The Château of Chambord

Oops, the Château of Chambord was undergoing massive restoration of its distinctive towers when we visited, but we still had a good time. Below is a view of what the château looks like without scaffolding.

Photoglob Co., Publisher. Château de Chambord. Cher Loir-Et-Cher Loir France Blois Et, ca. 1890. [Zürich, Switzerland: Photoglob Company, to 1906] Photograph.

Designed for King Francis I, Chambord was never actually finished, and was rarely occupied during his reign. It however is probably one of the most famous of the many châteaux built in the Loire Valley (though the nearby river is actually a tributary, the Cosson, which is routed around the grounds).

It sat abandoned for much of its life, but like many giant buildings in France, it was requisitioned for hospital space during major wars. Below, American soldiers recuperate from PTSD on the grounds. I wonder if anyone from St. Louis was stationed here at some point.

Hine, Lewis Wickes, photographer. Shell Shock patients having a happy time fishing under the wall of the old chateau. Under the walls of the old Chateau these Americans are recovering from war-neurosis , as the scientists now call the condition that used to be described as “shell-shock” Capt. A.E. Dennis, AMERICAN RED CROSS hospital representative for the U.S. Army at Blois, has obtained wonderful results by taking a number of these patients away from the noise and congestion of the hospital to a quiet outdoor life in the forest of the Chateau Chambord near Blois. Blois France, 1918. September. Photograph. 

Despite the scaffolding, we were able to still admire the beauty of this hulking but unfinished masterpiece of the French Renaissance. Looking at the chimneys and dormers in particular, we see the clear influence of this building and others from the same time period on the architecture of the houses of the wealthy in St. Louis.

It is a wonderful example as well, of how the houses of the wealthy were transitioning from being fortifications to merely pleasure dwellings. The towers are indicative of traditional French fortresses, but the walls between them have been replaced with Italian-style loggias, which the guides helpfully reminded us are largely inhospitable for much of the year in northern Europe.

And of course huge windows are hardly effective for defensive purposes and further make a building difficult to heat in the winter.

There is a certain Italian quality to the courtyard below, with its exterior staircase and pedimented dormer windows.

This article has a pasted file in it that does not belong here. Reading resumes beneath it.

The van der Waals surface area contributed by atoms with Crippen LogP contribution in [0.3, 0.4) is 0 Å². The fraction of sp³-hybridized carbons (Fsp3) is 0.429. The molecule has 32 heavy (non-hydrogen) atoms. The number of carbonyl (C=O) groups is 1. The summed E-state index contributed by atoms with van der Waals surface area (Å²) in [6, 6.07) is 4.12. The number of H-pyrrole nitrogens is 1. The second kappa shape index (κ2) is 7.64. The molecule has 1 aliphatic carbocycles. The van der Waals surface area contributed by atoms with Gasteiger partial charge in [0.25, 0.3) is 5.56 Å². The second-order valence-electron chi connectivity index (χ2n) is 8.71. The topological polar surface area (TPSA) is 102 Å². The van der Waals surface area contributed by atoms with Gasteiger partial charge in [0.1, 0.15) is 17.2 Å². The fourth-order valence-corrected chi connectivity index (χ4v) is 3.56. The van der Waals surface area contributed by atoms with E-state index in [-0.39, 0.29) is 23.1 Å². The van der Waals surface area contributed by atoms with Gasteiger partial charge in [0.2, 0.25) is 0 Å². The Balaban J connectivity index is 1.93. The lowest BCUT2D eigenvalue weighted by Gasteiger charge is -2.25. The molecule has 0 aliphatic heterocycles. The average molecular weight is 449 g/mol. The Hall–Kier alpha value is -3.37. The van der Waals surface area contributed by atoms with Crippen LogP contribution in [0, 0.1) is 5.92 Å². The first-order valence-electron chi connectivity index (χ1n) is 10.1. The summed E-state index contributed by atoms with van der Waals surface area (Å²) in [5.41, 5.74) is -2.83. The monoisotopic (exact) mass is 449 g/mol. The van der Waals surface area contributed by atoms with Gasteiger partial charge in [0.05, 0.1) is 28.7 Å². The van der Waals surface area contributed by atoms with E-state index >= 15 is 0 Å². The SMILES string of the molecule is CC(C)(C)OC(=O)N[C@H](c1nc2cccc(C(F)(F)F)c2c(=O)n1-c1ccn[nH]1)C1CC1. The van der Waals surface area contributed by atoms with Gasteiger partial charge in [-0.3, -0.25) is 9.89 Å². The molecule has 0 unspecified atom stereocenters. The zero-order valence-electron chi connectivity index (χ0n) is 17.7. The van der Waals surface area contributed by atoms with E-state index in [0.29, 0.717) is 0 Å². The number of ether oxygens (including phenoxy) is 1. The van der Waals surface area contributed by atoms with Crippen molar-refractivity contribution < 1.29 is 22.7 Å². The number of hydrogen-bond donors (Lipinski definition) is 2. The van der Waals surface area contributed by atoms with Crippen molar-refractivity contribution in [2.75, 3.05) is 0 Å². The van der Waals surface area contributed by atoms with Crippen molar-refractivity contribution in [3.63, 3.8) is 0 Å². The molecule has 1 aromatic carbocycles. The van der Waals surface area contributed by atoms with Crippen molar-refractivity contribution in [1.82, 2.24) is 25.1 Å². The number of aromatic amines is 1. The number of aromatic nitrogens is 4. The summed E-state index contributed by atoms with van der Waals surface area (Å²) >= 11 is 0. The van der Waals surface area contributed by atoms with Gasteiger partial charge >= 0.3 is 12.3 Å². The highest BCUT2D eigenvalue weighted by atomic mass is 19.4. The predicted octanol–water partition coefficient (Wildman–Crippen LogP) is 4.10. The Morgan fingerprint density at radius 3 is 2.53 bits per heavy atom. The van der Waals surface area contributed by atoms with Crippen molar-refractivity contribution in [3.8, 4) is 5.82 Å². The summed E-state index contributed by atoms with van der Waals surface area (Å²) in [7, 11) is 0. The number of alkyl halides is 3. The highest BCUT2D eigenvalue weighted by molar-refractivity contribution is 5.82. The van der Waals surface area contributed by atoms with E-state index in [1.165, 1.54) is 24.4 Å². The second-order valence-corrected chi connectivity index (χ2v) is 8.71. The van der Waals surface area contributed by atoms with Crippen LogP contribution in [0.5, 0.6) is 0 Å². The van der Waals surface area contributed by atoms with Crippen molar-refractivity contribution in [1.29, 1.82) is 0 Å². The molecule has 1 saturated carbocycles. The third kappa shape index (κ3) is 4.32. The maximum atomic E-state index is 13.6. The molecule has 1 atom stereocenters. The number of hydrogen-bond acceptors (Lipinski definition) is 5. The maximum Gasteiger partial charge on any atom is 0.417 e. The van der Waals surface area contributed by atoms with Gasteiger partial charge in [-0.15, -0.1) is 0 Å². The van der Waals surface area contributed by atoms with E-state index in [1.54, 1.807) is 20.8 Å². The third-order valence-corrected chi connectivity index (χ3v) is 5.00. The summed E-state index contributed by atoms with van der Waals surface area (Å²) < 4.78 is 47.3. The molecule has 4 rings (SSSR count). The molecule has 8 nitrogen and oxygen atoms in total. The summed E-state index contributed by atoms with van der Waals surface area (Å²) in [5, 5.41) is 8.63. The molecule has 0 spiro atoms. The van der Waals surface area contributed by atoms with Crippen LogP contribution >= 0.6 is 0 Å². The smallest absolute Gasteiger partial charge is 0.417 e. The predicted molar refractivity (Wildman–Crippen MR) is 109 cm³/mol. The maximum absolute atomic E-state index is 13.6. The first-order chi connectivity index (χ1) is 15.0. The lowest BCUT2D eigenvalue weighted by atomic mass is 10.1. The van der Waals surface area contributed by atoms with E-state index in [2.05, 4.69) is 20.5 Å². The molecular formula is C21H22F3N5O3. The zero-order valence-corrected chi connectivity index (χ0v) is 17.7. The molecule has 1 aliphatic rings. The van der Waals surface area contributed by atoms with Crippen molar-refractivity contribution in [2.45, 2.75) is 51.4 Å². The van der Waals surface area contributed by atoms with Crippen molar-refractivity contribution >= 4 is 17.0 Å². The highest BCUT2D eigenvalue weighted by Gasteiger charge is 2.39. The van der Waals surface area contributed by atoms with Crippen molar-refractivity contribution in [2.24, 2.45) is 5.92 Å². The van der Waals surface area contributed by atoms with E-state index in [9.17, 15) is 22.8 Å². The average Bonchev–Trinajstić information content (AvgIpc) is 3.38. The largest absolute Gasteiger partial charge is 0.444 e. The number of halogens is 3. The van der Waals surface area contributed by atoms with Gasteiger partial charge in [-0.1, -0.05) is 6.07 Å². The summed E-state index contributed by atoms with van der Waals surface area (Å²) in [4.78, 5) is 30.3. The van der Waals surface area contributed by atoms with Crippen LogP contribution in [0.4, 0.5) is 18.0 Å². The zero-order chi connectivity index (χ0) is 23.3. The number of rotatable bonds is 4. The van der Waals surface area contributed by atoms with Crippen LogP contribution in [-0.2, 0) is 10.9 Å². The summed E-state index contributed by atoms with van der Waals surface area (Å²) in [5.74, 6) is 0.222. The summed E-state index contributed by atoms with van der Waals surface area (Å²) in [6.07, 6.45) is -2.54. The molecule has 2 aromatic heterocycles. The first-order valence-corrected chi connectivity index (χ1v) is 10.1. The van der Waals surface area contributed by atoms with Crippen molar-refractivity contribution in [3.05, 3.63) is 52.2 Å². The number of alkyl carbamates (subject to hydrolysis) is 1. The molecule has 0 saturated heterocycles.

Looking more carefully, I don’t believe the pilasters below at the top of the staircase tower are completed, but rather were suppose to be sculpted into caryatids or atlantids.

Up on the top of the windswept roof is quite the place! Supposedly the roofline was designed to look like the skyline of Renaissance Milan. Having visited Milan twice, I don’t know if that’s true or not. Of course, Milan was chosen because the famous Leonardo da Vinci had been lured to France via Milan by King Francis I, and supposedly the artist may have worked on the design of Chambord.

The giant confection above sits on top of the famous double helix staircase which we’ll take a look at below. The roof really is a giant mess of chimneys, parapets, towers and pinnacles.

I see clear influences from Italy, and clear influences on St. Louis architecture.

Chambord was never completed, and the grounds are relatively simple, sitting in the midst of a giant forest, as are most of its compatriots.

Around on the other side, it is evident that two of the massive towers and the curtain wall were never completed above the ground floor.

Let’s go inside, and yes, there’s the famous double helix spiral staircase, supposedly designed by Leonardo da Vinci. I’ll let you in on a little secret. Whenever there’s something really cool anywhere Leonardo was in the general vicinity, and nobody knows who designed it, everyone says Leonardo designed it. Maybe he did, who knows. What we have are two staircases that ascend together in a circle, and it is in fact a very cool staircase.

There is some amazing vaulting, all made in that incredibly beautiful white limestone that is omnipresent in the Loire Valley.

The salamander appears as a symbol for Francis I. The salamander was believe to be invulnerable to fire, and hence was often chosen as a heraldic symbol, and sometimes even placed to ward off fire, as we saw years ago with the Heurich Mansion in Washington, DC.

Much like the Pink Palace in Memphis, Tennessee, there are rooms after rooms of emptiness, and there are some interesting exhibits. It is beautiful in its bareness.

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